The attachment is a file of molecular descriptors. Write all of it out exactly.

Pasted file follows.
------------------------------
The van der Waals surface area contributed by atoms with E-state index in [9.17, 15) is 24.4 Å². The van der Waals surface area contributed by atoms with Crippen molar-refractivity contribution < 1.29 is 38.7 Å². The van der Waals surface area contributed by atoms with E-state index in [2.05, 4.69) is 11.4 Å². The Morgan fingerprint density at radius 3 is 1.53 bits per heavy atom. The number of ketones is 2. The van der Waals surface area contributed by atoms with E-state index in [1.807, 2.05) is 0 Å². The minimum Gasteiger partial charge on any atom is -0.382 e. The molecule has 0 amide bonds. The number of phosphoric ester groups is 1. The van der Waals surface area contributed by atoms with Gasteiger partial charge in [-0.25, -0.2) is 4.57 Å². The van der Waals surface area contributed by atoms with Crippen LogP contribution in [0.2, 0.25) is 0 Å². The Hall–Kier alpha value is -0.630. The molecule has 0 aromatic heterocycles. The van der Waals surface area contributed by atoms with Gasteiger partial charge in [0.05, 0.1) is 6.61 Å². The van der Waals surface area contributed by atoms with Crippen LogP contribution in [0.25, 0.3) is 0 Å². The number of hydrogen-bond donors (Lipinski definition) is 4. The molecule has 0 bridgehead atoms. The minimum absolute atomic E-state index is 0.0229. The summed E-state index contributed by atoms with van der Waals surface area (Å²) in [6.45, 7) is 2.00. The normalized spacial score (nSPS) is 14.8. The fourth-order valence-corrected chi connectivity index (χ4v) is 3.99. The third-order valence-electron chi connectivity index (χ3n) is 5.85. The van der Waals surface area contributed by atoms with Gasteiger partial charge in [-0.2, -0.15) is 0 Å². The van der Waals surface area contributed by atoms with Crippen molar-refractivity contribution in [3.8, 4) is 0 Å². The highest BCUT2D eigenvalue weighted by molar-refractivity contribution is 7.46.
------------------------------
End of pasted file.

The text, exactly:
The van der Waals surface area contributed by atoms with E-state index in [9.17, 15) is 24.4 Å². The van der Waals surface area contributed by atoms with Crippen molar-refractivity contribution < 1.29 is 38.7 Å². The van der Waals surface area contributed by atoms with E-state index in [2.05, 4.69) is 11.4 Å². The Morgan fingerprint density at radius 3 is 1.53 bits per heavy atom. The number of ketones is 2. The van der Waals surface area contributed by atoms with E-state index in [1.807, 2.05) is 0 Å². The minimum Gasteiger partial charge on any atom is -0.382 e. The molecule has 0 amide bonds. The number of phosphoric ester groups is 1. The van der Waals surface area contributed by atoms with Gasteiger partial charge in [-0.25, -0.2) is 4.57 Å². The van der Waals surface area contributed by atoms with Crippen LogP contribution in [0.2, 0.25) is 0 Å². The Hall–Kier alpha value is -0.630. The molecule has 0 aromatic heterocycles. The van der Waals surface area contributed by atoms with Gasteiger partial charge in [0.05, 0.1) is 6.61 Å². The van der Waals surface area contributed by atoms with Crippen LogP contribution in [0.25, 0.3) is 0 Å². The number of hydrogen-bond donors (Lipinski definition) is 4. The molecule has 0 bridgehead atoms. The minimum absolute atomic E-state index is 0.0229. The summed E-state index contributed by atoms with van der Waals surface area (Å²) in [6.45, 7) is 2.00. The normalized spacial score (nSPS) is 14.8. The fourth-order valence-corrected chi connectivity index (χ4v) is 3.99. The third-order valence-electron chi connectivity index (χ3n) is 5.85. The van der Waals surface area contributed by atoms with Gasteiger partial charge in [-0.2, -0.15) is 0 Å². The van der Waals surface area contributed by atoms with Crippen molar-refractivity contribution in [3.8, 4) is 0 Å². The highest BCUT2D eigenvalue weighted by molar-refractivity contribution is 7.46.